Mark Chapter 10:46-52
Chapter 10 concludes with a shortish story about a blind man.
46 Καὶ ἔρχονται εἰς Ἰεριχώ. καὶ ἐκπορευομένου αὐτοῦ ἀπὸ Ἰεριχὼ καὶ τῶν μαθητῶν αὐτοῦ καὶ ὄχλου ἱκανοῦ ὁ υἱὸς Τιμαίου Βαρτιμαῖος τυφλὸς προσαίτης ἐκάθητο παρὰ τὴν ὁδόν.
And they came to Jericho. And he having left Jericho with his disciples and a sufficient crowd, the son of Timaios, Bar-Timaios, a blind beggar was sitting beside the road.
First: the beggar has a name. This is only the second time a supplicant like this has been given a name. The first was Jairus back in Chapter 6. This is a level of detail that either bespeaks the tradition of an eyewitness, or is something Mark made up to give the story a sense of authenticity. Or both.
Off-hand, my first impulse is to disbelieve the details of a lot of these stories; the names of Bar-Timaios and Jairus among them. Stories grow. Yes, it is possible that they reflect an actual tradition, perhaps even one going back to an eyewitness–such as Peter, who then told them to John Mark, who wrote them down. This, anyway, is the position and the argument of a lot of religious scholars. I’m more skeptical. Mark is full of these set-piece stories; no doubt they were in circulation, but we have no reason to accept anything but the barest outline. Josephus said that Jesus was a wonder-worker, and I’m not sure I’m willing to disbelieve that. Ergo, there’s every reason to suppose that stories of these wonders were circulating, and that a number of them got to Mark. Either they had become embellished by the time Mark heard them, or Mark did the embellishing. Or both.
And Bar-Timaios is a patronymic form; as is explained, the son of Timaios. Again, Mark seems to be explaining a Hebrew or generally Semitic language quirk to an audience that may not have gotten it. Or, actually, now that I think of it, perhaps the << ὁ υἱὸς Τιμαίου >> is gloss that was eventually swallowed into the narrative by scribes who did not understand Aramaic, and who made the note in the margin in order to explain or remember it themselves.
So why couldn’t all the translations from Aramaic be later marginalia that became incorporated into the text? That suddenly strikes me as very possible.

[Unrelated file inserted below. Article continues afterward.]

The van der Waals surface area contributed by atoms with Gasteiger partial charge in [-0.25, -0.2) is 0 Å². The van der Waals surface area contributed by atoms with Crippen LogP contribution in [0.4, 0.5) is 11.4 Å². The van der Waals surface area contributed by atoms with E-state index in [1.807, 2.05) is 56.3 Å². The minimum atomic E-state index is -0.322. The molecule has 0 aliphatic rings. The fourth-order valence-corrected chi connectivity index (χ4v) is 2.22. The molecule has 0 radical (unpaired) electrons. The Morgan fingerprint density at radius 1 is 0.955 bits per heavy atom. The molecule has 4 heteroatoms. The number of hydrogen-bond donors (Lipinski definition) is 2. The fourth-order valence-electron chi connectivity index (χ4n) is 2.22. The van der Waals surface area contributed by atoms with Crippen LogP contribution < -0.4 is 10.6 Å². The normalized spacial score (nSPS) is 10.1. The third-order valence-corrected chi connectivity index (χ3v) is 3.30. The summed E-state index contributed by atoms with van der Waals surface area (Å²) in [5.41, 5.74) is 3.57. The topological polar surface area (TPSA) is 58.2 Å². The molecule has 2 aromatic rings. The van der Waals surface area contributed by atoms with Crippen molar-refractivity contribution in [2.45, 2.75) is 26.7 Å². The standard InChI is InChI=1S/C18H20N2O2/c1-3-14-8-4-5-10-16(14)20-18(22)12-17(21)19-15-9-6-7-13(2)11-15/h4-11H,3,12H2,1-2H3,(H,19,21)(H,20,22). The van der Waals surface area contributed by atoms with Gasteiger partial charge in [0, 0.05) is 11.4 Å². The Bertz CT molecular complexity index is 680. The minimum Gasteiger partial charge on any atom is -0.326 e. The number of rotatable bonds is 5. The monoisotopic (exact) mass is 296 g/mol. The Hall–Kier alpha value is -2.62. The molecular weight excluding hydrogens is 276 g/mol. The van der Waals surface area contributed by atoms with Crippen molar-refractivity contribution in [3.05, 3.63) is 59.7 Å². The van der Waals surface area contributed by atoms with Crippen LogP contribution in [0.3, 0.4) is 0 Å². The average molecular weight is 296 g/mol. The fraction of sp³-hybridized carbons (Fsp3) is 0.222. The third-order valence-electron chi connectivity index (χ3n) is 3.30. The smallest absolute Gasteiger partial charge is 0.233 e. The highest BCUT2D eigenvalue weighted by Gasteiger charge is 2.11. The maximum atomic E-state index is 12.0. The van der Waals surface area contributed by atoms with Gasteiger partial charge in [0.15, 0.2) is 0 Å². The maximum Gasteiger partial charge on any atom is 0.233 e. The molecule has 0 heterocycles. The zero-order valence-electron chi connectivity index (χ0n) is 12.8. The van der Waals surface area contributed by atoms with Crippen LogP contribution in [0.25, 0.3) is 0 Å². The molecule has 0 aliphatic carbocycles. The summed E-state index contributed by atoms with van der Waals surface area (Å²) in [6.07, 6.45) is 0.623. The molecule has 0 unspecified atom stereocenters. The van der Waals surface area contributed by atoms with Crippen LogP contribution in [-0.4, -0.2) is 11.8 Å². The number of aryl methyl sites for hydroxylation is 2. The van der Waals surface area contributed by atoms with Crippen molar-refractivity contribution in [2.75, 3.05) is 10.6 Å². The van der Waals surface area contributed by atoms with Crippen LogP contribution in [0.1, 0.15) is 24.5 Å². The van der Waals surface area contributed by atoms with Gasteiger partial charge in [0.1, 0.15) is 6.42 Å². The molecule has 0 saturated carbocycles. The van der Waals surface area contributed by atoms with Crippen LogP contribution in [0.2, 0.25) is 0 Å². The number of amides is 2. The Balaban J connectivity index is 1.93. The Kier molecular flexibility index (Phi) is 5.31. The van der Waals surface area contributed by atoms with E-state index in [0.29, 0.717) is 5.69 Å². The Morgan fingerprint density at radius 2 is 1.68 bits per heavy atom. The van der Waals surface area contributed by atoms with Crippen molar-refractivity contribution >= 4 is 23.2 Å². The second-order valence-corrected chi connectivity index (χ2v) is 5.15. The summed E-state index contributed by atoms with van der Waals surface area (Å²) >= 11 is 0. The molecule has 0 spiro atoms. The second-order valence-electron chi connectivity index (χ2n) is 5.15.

46 Et veniunt Ierichum. Et proficiscente eo de Iericho et discipulis eius et plurima multitudine, filius Timaei Bartimaeus caecus sedebat iuxta viam mendicans.
47 καὶ ἀκούσας ὅτι Ἰησοῦς ὁ Ναζαρηνός ἐστιν ἤρξατο κράζειν καὶ λέγειν, Υἱὲ Δαυὶδ Ἰησοῦ, ἐλέησόν με.
And hearing that (it was) Jesus of Nazareth, he began to call out and said, “Jesus, Son of David, take pity on me!”
Once again, Jesus’ fame has preceded him. Even here in Jericho, Bar-Timaios has heard of Jesus and his powers. This is not inherently impossible. Jesus did create a stir; otherwise, we’d probably not be discussing him like this.
47 Qui cum audisset quia Iesus Nazarenus est, coepit clamare et dicere: “ Fili David Iesu, miserere mei! ”.
48 καὶ ἐπετίμων αὐτῷ πολλοὶ ἵνα σιωπήσῃ: ὁ δὲ πολλῷ μᾶλλον ἔκραζεν, Υἱὲ Δαυίδ, ἐλέησόν με.
And many rebuked him, in order that he should be silent. But he called much louder. “Son of David, pity me!”
Should note the “Son of David” here. Not “son of God/Man”, but “Son of David”. Why does that crop up now?
48 Et comminabantur ei multi, ut taceret; at ille multo magis clamabat: “ Fili David, miserere mei!”.
49 καὶ στὰς ὁ Ἰησοῦς εἶπεν, Φωνήσατε αὐτόν. καὶ φωνοῦσιν τὸν τυφλὸν λέγοντες αὐτῷ, Θάρσει, ἔγειρε, φωνεῖ σε.
And standing, Jesus said, “Call him. ” And they called the blind (man) saying to him, “Take heart, get up, he calls you.”
“Take heart/courage” or something such. I like that. Another quirky little detail.
49 Et stans Iesus dixit: “ Vocate illum ”. Et vocant caecum dicentes ei: “ Animaequior esto. Surge, vocat te ”.
50 ὁ δὲ ἀποβαλὼν τὸ ἱμάτιον αὐτοῦ ἀναπηδήσας ἦλθεν πρὸς τὸν Ἰησοῦν.
And taking up his cloak (and) leaping up, he came towards Jesus.
This is the only instance of the word << ἀναπηδήσας >> in the NT.
Again, the detail of picking up his cloak (he was presumably sitting on it) is quirky. It’s telling, and it’s very immediate. The story has a real sense of life.
50 Qui, proiecto vestimento suo, exsiliens venit ad Iesum.
51 καὶ ἀποκριθεὶς αὐτῷ ὁ Ἰησοῦς εἶπεν, Τί σοι θέλεις ποιήσω; ὁ δὲ τυφλὸς εἶπεν αὐτῷ, Ραββουνι, ἵνα ἀναβλέψω.
And answering him Jesus said, “What do you wish me to do for you?” And the blind (man) said to him, “Rabbi, in order that I may look (see) about.”
51 Et respondens ei Iesus dixit: “ Quid vis tibi faciam? ”. Caecus autem dixit ei: “ Rabboni, ut videam ”.
52 καὶ ὁ Ἰησοῦς εἶπεν αὐτῷ, Υπαγε, ἡ πίστις σου σέσωκένσε. καὶ εὐθὺς ἀνέβλεψεν, καὶ ἠκολούθει αὐτῷ ἐν τῇ ὁδῷ.
And Jesus said to him, “Get up, your faith has saved you.” And at once he looked about, and he (Bar Timaios) followed him (Jesus) in the road.
52 Et Iesus ait illi: “ Vade; fides tua te salvum fecit ”. Et confestim vidit et sequebatur eum in via.
This is really nothing new or unusual. It’s of a piece with the previous healing stories that we’ve run across. Perhaps it’s best to think of this as something of a recapitulation, or a review, coming as it does after the newer themes that we’ve been experiencing.
Posted on June 1, 2013, in gospel commentary, gospels, mark's gospel and tagged Bible, Bible commentary, Bible scholarship, biblical scholarship, commenting, gospel commentary, gospels, Historical Jesus, mark's gospel, New Testament, New Testament Greek Translation, NT Greek, NT Translation, religion, St Mark, Translate Greek NT. Bookmark the permalink. 2 Comments.